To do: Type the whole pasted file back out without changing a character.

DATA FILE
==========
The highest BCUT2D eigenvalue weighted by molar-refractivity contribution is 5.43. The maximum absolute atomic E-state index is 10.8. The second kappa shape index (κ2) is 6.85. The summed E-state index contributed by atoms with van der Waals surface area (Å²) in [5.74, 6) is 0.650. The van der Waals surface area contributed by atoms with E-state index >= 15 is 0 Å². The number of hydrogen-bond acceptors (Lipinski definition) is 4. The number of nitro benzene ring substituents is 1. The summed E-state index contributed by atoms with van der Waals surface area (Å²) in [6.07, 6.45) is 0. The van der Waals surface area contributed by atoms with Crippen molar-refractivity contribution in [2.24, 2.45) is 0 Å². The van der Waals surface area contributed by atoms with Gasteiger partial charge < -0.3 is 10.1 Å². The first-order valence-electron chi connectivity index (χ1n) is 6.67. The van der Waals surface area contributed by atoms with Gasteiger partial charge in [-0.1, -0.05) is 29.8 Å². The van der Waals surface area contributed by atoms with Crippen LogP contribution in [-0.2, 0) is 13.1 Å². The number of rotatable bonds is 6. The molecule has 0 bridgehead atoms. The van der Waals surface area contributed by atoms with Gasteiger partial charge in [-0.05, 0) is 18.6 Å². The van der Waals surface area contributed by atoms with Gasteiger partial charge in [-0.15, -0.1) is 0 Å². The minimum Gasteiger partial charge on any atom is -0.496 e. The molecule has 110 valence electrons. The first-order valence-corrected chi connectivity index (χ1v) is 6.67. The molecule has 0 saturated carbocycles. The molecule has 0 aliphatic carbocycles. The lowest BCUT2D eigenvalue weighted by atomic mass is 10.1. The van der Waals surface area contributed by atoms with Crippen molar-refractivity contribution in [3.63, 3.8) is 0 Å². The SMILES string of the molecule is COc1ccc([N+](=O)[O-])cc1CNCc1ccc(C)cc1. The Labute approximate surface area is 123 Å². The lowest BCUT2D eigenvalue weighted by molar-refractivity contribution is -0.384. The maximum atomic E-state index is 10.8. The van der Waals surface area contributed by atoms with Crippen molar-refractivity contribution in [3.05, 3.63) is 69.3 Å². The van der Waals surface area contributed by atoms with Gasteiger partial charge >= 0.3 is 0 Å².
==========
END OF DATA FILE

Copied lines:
The highest BCUT2D eigenvalue weighted by molar-refractivity contribution is 5.43. The maximum absolute atomic E-state index is 10.8. The second kappa shape index (κ2) is 6.85. The summed E-state index contributed by atoms with van der Waals surface area (Å²) in [5.74, 6) is 0.650. The van der Waals surface area contributed by atoms with E-state index >= 15 is 0 Å². The number of hydrogen-bond acceptors (Lipinski definition) is 4. The number of nitro benzene ring substituents is 1. The summed E-state index contributed by atoms with van der Waals surface area (Å²) in [6.07, 6.45) is 0. The van der Waals surface area contributed by atoms with Crippen molar-refractivity contribution in [2.24, 2.45) is 0 Å². The van der Waals surface area contributed by atoms with Gasteiger partial charge < -0.3 is 10.1 Å². The first-order valence-electron chi connectivity index (χ1n) is 6.67. The van der Waals surface area contributed by atoms with Gasteiger partial charge in [-0.1, -0.05) is 29.8 Å². The van der Waals surface area contributed by atoms with Crippen LogP contribution in [-0.2, 0) is 13.1 Å². The number of rotatable bonds is 6. The molecule has 0 bridgehead atoms. The van der Waals surface area contributed by atoms with Gasteiger partial charge in [-0.05, 0) is 18.6 Å². The van der Waals surface area contributed by atoms with Gasteiger partial charge in [-0.15, -0.1) is 0 Å². The minimum Gasteiger partial charge on any atom is -0.496 e. The molecule has 110 valence electrons. The first-order valence-corrected chi connectivity index (χ1v) is 6.67. The molecule has 0 saturated carbocycles. The molecule has 0 aliphatic carbocycles. The lowest BCUT2D eigenvalue weighted by atomic mass is 10.1. The van der Waals surface area contributed by atoms with Crippen molar-refractivity contribution in [3.63, 3.8) is 0 Å². The SMILES string of the molecule is COc1ccc([N+](=O)[O-])cc1CNCc1ccc(C)cc1. The Labute approximate surface area is 123 Å². The lowest BCUT2D eigenvalue weighted by molar-refractivity contribution is -0.384. The maximum atomic E-state index is 10.8. The van der Waals surface area contributed by atoms with Crippen molar-refractivity contribution in [3.05, 3.63) is 69.3 Å². The van der Waals surface area contributed by atoms with Gasteiger partial charge >= 0.3 is 0 Å².